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Severe allergic to Efa and Kaletraa - what other choices I have left?
Nov 9, 2011

Dr McGowan,

Thanks a lot for taking time to answer our questions. I'll keep this short. I started HARRT about 7 months ago at the time when my CD4 was in the 400's (about 26%) (infected less than a year). I was put on Isentress and Truvada and did well. VL is undetectable within a few weeks and CD4 stays. I then tried Atripla but became severely allergic so had to revert to Isentress and Truvada. A few months later I moved to outside the US. Due to financial situation, I had to switch and try Aluvia and Truvada. Exactly 10 days later, I had a severe respiratory stress reaction I could not breath and had to be taken to ER. I made it out ok but it turned out I am also allergic to Aluvia (again severe rash, and breathing reaction). I am now again on Isentress and Truvada for 5 days now and I am ok. I wanted to ask what other combinations I have left, if I were to become resistant to this Isentress/Truvada combination (or because of the financial burden)? Do I have anything left to try such that I will not develop severe drug reactions? I am scared to death and nearly died because of the drug reaction. But I do not know what I could try once I am resistant to the Isentress/Truvada. I am 37, generally healthy, no other ongoing STDs or hepatitis etc. Please help!!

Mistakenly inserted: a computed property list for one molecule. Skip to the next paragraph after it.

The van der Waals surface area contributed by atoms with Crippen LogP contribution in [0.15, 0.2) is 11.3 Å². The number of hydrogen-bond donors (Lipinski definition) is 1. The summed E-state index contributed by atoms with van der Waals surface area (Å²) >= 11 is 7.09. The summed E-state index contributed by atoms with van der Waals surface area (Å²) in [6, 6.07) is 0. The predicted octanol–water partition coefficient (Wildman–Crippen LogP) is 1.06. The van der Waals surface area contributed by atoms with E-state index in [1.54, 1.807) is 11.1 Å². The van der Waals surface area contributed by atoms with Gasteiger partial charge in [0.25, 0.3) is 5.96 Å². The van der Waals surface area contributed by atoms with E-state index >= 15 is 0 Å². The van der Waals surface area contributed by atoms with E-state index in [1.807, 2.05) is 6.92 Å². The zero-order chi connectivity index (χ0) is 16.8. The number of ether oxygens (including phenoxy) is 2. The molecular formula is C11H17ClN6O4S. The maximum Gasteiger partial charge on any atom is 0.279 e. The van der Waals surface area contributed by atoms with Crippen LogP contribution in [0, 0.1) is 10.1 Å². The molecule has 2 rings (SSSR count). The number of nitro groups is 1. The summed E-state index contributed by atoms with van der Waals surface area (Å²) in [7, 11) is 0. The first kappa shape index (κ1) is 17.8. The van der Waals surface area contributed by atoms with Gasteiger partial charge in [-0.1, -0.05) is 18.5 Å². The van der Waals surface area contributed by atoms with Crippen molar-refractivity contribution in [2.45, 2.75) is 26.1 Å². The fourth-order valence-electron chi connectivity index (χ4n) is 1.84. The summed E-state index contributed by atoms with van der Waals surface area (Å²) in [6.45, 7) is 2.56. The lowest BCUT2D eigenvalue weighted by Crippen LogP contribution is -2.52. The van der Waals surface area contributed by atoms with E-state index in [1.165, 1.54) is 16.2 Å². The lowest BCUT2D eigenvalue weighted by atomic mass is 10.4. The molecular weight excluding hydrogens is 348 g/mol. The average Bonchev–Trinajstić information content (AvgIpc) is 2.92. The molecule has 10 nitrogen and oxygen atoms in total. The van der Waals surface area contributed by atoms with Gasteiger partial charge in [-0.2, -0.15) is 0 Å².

Response from Dr. McGowan

I am sorry to hear about these reactions, but glad that you are well now.

There is no relationship between efavirenz (which is the drug in Atripla that is unique) and Aluvia (norvir/lopinavir). That is, they are in separate classes. The truvada has been in all of the combinations (it is built into the Atripla) so that is unlikely to be a cause of the reactions.

Are you on any other medications? Both efavirenz and Aluvia can cause drug interactions with other medications, Isentress does not do this. If so it is a possibility that some of the reactions were due to these interactions.

Some people are fairly allergic to various unrelated meds, there may be no way to predict such reactions in advance. Luckily there are other medications that may be useful (possibly maraviroc, other protease inhibitors such as atazanavir) and some new drugs in development.

The good news is that if your virus is undetectable and you do not miss doses of your meds there is usually very little need to ever change meds due to virologic breakthrough.

Best, Joe



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